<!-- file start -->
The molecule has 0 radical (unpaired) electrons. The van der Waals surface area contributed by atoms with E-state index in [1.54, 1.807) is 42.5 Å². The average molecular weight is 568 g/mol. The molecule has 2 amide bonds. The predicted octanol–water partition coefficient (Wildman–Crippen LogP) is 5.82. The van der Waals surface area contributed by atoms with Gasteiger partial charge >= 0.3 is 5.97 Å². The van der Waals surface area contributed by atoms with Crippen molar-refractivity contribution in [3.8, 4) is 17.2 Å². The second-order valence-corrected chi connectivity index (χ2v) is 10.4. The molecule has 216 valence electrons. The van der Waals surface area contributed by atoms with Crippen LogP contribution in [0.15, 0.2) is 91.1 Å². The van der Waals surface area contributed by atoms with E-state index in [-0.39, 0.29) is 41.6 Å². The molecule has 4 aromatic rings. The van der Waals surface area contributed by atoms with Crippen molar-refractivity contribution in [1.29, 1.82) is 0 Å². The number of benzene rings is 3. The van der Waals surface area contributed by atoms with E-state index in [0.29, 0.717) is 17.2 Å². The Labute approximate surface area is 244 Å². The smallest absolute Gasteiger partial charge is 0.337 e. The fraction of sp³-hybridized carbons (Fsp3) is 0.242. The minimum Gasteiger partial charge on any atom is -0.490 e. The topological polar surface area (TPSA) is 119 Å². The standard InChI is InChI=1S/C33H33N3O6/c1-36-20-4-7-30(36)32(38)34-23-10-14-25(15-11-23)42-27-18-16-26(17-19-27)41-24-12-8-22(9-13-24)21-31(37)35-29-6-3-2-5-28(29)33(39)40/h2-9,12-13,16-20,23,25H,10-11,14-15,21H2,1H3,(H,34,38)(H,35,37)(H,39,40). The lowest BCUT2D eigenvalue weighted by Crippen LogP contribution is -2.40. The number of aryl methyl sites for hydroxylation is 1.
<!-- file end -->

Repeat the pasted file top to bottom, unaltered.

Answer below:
The molecule has 0 radical (unpaired) electrons. The van der Waals surface area contributed by atoms with E-state index in [1.54, 1.807) is 42.5 Å². The average molecular weight is 568 g/mol. The molecule has 2 amide bonds. The predicted octanol–water partition coefficient (Wildman–Crippen LogP) is 5.82. The van der Waals surface area contributed by atoms with Gasteiger partial charge >= 0.3 is 5.97 Å². The van der Waals surface area contributed by atoms with Crippen molar-refractivity contribution in [3.8, 4) is 17.2 Å². The second-order valence-corrected chi connectivity index (χ2v) is 10.4. The molecule has 216 valence electrons. The van der Waals surface area contributed by atoms with Crippen LogP contribution in [0.15, 0.2) is 91.1 Å². The van der Waals surface area contributed by atoms with E-state index in [-0.39, 0.29) is 41.6 Å². The molecule has 4 aromatic rings. The van der Waals surface area contributed by atoms with Crippen molar-refractivity contribution in [1.29, 1.82) is 0 Å². The number of benzene rings is 3. The van der Waals surface area contributed by atoms with E-state index in [0.29, 0.717) is 17.2 Å². The Labute approximate surface area is 244 Å². The smallest absolute Gasteiger partial charge is 0.337 e. The fraction of sp³-hybridized carbons (Fsp3) is 0.242. The minimum Gasteiger partial charge on any atom is -0.490 e. The topological polar surface area (TPSA) is 119 Å². The standard InChI is InChI=1S/C33H33N3O6/c1-36-20-4-7-30(36)32(38)34-23-10-14-25(15-11-23)42-27-18-16-26(17-19-27)41-24-12-8-22(9-13-24)21-31(37)35-29-6-3-2-5-28(29)33(39)40/h2-9,12-13,16-20,23,25H,10-11,14-15,21H2,1H3,(H,34,38)(H,35,37)(H,39,40). The lowest BCUT2D eigenvalue weighted by Crippen LogP contribution is -2.40. The number of aryl methyl sites for hydroxylation is 1.